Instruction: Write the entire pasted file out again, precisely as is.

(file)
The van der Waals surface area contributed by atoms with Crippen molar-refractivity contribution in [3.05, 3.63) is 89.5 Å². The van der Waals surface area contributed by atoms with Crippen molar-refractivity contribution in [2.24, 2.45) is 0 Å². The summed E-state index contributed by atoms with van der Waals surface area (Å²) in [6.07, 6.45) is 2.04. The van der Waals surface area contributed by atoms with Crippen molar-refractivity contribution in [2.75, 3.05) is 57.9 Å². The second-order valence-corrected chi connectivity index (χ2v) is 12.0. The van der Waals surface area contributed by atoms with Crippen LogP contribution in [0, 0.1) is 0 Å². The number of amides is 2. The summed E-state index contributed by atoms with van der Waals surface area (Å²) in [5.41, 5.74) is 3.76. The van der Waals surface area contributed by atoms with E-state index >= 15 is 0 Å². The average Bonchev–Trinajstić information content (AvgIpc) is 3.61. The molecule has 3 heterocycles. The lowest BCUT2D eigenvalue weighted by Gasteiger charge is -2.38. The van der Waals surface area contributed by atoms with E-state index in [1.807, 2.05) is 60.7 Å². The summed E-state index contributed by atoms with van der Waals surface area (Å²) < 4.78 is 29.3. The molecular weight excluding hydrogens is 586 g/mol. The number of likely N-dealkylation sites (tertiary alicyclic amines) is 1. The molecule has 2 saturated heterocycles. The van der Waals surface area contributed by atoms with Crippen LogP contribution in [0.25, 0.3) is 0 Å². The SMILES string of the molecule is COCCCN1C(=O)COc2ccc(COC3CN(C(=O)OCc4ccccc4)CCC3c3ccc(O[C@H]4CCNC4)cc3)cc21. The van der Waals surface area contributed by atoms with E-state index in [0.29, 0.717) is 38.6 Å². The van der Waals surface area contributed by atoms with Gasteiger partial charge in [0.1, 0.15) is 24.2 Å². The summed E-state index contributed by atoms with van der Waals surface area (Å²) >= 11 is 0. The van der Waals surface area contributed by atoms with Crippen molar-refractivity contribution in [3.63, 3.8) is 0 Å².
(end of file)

The van der Waals surface area contributed by atoms with Crippen molar-refractivity contribution in [3.05, 3.63) is 89.5 Å². The van der Waals surface area contributed by atoms with Crippen molar-refractivity contribution in [2.24, 2.45) is 0 Å². The summed E-state index contributed by atoms with van der Waals surface area (Å²) in [6.07, 6.45) is 2.04. The van der Waals surface area contributed by atoms with Crippen molar-refractivity contribution in [2.75, 3.05) is 57.9 Å². The second-order valence-corrected chi connectivity index (χ2v) is 12.0. The van der Waals surface area contributed by atoms with Crippen LogP contribution in [0, 0.1) is 0 Å². The number of amides is 2. The summed E-state index contributed by atoms with van der Waals surface area (Å²) in [5.41, 5.74) is 3.76. The van der Waals surface area contributed by atoms with E-state index >= 15 is 0 Å². The average Bonchev–Trinajstić information content (AvgIpc) is 3.61. The molecule has 3 heterocycles. The lowest BCUT2D eigenvalue weighted by Gasteiger charge is -2.38. The van der Waals surface area contributed by atoms with E-state index in [1.807, 2.05) is 60.7 Å². The summed E-state index contributed by atoms with van der Waals surface area (Å²) < 4.78 is 29.3. The molecular weight excluding hydrogens is 586 g/mol. The number of likely N-dealkylation sites (tertiary alicyclic amines) is 1. The molecule has 2 saturated heterocycles. The van der Waals surface area contributed by atoms with Crippen LogP contribution in [0.25, 0.3) is 0 Å². The SMILES string of the molecule is COCCCN1C(=O)COc2ccc(COC3CN(C(=O)OCc4ccccc4)CCC3c3ccc(O[C@H]4CCNC4)cc3)cc21. The van der Waals surface area contributed by atoms with E-state index in [0.29, 0.717) is 38.6 Å². The van der Waals surface area contributed by atoms with Gasteiger partial charge in [0.1, 0.15) is 24.2 Å². The summed E-state index contributed by atoms with van der Waals surface area (Å²) >= 11 is 0. The van der Waals surface area contributed by atoms with Crippen molar-refractivity contribution in [3.63, 3.8) is 0 Å².